rates as high as 50 percent to 80
percent, and much of the housing
is substandard.
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My Federal Reserve Bank Internship Experience
By Stephen Turner

I

recently spent the summer
as a Community Affairs intern
in the Banking Supervisiqn
Department of the Federal Reserve
Bank of Minneapolis. I'm now
entering my last year of college at
the University ofMinnesota-Morris, where I'm majoring in business
management and minoring in economics and music.
I was hired to work primarily
on the Pine Ridge banking and
community development initiative, which deals with economic
development and housing possibilities on the Pine Ridge Indian
Reservation in southwestern
South Dakota. Problems such as
housing shortages and a stagnant
or nonexistent economy typically
plague Indian reservations and
Pine Ridge is no exception. To deal
with the problems on Pine Ridge,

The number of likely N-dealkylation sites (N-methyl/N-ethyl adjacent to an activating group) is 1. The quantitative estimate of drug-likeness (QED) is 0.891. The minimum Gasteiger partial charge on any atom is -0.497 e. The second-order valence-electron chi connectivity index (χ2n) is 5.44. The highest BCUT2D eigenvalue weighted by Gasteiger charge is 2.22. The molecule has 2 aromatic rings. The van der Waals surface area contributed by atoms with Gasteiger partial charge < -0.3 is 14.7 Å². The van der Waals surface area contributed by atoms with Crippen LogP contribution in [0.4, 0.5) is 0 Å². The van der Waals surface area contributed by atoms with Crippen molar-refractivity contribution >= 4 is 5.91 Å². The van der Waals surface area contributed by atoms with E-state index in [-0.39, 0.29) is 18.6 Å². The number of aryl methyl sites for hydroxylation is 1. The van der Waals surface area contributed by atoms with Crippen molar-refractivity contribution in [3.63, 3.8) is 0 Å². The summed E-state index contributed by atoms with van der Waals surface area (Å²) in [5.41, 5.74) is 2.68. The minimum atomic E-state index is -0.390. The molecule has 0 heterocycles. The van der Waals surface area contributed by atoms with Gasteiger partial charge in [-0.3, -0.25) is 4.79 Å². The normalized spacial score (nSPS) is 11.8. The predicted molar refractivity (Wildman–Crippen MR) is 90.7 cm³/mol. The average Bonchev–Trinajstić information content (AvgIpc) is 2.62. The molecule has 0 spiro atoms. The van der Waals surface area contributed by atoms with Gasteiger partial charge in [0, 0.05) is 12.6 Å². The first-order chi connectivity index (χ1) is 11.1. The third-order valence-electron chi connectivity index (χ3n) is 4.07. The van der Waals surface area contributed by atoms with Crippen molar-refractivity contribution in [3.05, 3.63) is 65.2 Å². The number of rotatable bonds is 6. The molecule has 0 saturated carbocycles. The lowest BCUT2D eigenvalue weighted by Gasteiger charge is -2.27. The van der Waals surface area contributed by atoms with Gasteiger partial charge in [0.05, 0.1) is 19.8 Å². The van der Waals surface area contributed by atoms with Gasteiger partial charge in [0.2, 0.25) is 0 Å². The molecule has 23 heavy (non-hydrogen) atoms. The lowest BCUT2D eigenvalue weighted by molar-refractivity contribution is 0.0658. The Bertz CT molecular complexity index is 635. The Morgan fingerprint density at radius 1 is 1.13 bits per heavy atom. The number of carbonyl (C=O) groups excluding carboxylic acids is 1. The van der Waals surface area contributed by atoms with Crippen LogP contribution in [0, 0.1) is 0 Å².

the Federal Reserve Bank plans to
work with community and business leaders on and near the reservation to establish community
development goals and ways to
work together to achieve those
goals.
However, the Fed needed an
accurate assessment of the conditions on the reservation, so I
researched housing, insurance
and economic development on
reservations. By reading reports
about tribal economic development, I learned why many of these
types of efforts have been unsuccessful and how they could be redirected for more positive results.
I also learned about housing programs that are available specifically for Native Americans, and I
conducted a study on the availability of insurance on the Pine
Ridge Indian Reservation. I was

even able to coordinate and attend
meetings on two Indian reservations in northern Minnesota where
I could apply ideas pertaining to
economic development and housing.